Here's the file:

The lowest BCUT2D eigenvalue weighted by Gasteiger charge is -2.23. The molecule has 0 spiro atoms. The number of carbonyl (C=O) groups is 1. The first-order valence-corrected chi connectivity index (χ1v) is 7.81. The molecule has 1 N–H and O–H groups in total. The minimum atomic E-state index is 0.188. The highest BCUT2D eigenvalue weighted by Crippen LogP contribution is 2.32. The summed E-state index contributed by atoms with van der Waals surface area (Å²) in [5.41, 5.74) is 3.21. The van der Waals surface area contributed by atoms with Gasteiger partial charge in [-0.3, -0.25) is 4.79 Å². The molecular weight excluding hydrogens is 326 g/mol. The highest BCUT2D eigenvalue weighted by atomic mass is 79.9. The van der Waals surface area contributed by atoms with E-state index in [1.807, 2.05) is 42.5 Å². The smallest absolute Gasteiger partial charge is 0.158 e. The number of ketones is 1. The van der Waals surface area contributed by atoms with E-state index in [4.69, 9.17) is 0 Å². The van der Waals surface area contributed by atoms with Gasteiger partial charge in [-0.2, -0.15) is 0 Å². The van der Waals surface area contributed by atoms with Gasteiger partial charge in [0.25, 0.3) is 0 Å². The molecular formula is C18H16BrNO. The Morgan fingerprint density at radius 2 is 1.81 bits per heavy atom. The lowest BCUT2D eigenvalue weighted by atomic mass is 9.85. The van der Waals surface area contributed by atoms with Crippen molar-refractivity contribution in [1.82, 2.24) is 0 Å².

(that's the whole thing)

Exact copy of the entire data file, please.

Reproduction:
The lowest BCUT2D eigenvalue weighted by Gasteiger charge is -2.23. The molecule has 0 spiro atoms. The number of carbonyl (C=O) groups is 1. The first-order valence-corrected chi connectivity index (χ1v) is 7.81. The molecule has 1 N–H and O–H groups in total. The minimum atomic E-state index is 0.188. The highest BCUT2D eigenvalue weighted by Crippen LogP contribution is 2.32. The summed E-state index contributed by atoms with van der Waals surface area (Å²) in [5.41, 5.74) is 3.21. The van der Waals surface area contributed by atoms with Gasteiger partial charge in [-0.3, -0.25) is 4.79 Å². The molecular weight excluding hydrogens is 326 g/mol. The highest BCUT2D eigenvalue weighted by atomic mass is 79.9. The van der Waals surface area contributed by atoms with E-state index in [1.807, 2.05) is 42.5 Å². The smallest absolute Gasteiger partial charge is 0.158 e. The number of ketones is 1. The van der Waals surface area contributed by atoms with E-state index in [4.69, 9.17) is 0 Å². The van der Waals surface area contributed by atoms with Gasteiger partial charge in [-0.2, -0.15) is 0 Å². The van der Waals surface area contributed by atoms with Gasteiger partial charge in [0.25, 0.3) is 0 Å². The molecular formula is C18H16BrNO. The Morgan fingerprint density at radius 2 is 1.81 bits per heavy atom. The lowest BCUT2D eigenvalue weighted by atomic mass is 9.85. The van der Waals surface area contributed by atoms with Crippen molar-refractivity contribution in [1.82, 2.24) is 0 Å².